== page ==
Let’s make a pact, you and I. Let’s not go into the kitchen, with what we are SURE is a brilliant, genius idea. Let’s not take that idea, develop it into a homemade recipe and think of ourselves as unique, one-of-a-kind individuals. Then let’s not spend the time to photograph said brilliant recipe with the notion that not only will the entire blogosphere bow down to our sheer intelligence but we’ll be forced to actually tweet out the phrase “You’re welcome everyone!” when posting about the recipe (a phrase you and I both know is totally obnoxious but still have always wanted to use). And most important of all, let’s not Google the terms caramel apple popcorn after all that effort, sure that you and I are the only one in the entire known universe to have come up with this recipe…only to find out that 1,670,000 search results are returned. Let’s. Just. Not. (Feel free to jump directly to the recipe if you want to.)
Now I realize I’m not brazenly foolhearted enough to think that I’m the only one to come up with the idea of caramel apple popcorn. I mean, caramel + popcorn comes in a box emblazoned with a child wearing a sailor suit and a nifty (but strangely always disappointing) toy enclosed (why is it always a cheap sticker?). Caramel + apple is pretty much responsible for every childhood emergency trip to the dentist that I had to undergo for a pulled filling (though the toys I got at the dentist were usually a little more fun). So the combination of all three together is going to be inevitable. I know that there are probably no new ideas in the culinary world (though really, I have yet to find another person out there who has created the reverse white chocolate crackle cookie, but that’s just quibbling). However it’s always a bit of a blow to realize an idea that you think is somewhat unique and brilliant has been done before…1 1/2 million+ times before.
That’s when I decided the root of the problem doesn’t lie with my utterly brilliant, absolutely individual ideas. No, my problem is with Google. It’s ruining everything. Before Google, before the internet, before we had mobile phones that allows us to look up any answer, any time of the day, people could argue. Friends would get in lively discussions where they could absolutely demand that they were correct. People would say that they were smarter than everyone else and their ideas were heads and tails above the general population and with sheer conviction alone, convince you that no else had thought of their idea first.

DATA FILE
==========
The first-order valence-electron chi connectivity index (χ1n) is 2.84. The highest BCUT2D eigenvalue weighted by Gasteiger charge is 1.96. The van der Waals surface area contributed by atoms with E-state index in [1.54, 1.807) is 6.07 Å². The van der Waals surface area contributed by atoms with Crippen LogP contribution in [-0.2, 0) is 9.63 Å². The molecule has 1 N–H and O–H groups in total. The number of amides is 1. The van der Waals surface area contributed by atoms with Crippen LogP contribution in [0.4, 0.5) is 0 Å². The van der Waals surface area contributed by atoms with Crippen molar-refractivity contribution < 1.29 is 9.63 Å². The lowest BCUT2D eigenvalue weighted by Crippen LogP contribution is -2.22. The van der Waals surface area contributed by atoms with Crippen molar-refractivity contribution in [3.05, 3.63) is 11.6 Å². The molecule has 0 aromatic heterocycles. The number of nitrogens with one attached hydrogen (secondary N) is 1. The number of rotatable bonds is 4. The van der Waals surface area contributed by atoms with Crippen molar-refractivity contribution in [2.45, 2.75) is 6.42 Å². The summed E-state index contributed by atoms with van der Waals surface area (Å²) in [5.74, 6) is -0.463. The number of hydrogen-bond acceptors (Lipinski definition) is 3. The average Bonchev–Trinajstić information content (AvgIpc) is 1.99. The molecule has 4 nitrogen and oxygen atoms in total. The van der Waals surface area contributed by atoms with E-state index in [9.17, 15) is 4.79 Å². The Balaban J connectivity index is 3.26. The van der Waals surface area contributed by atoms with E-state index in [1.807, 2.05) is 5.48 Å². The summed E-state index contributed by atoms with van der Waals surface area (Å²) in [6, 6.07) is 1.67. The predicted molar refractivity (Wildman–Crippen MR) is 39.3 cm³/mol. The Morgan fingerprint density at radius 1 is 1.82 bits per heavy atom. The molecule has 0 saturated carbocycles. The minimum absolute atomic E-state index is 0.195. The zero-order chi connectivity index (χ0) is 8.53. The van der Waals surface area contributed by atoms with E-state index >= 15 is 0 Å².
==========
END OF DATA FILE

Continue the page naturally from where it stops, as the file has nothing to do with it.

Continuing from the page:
And you know what? No one could disprove it. Or at least, if they wanted to disprove it, it would take a lot of work to do it; trips to the library, flipping through card catalogs, pulling books from the shelf or worse peering through microfiche. The effort involved was tremendous, and most people didn’t bother, which meant if I were to claim to have invented caramel apple popcorn, it would take a WHOLE lot of effort to disprove it back then. Enough effort that most people would just say “meh” and move on. Oh the good old days before the internet and Google.
So let’s pretend. Let’s pretend that no one is going to Google the terms caramel apple popcorn and find another recipe. Let’s pretend that there are no other recipes out there that are better this one. Let’s pretend that caramel apple popcorn will take the world by storm and start to trend all over Twitter, Facebook, Pinterest, Google+, Instagram and whatever other social media network is the new hot commodity. As long as I’ve got a big bucket of this stuff to eat, I’m pretty content to play let’s pretend. How about you?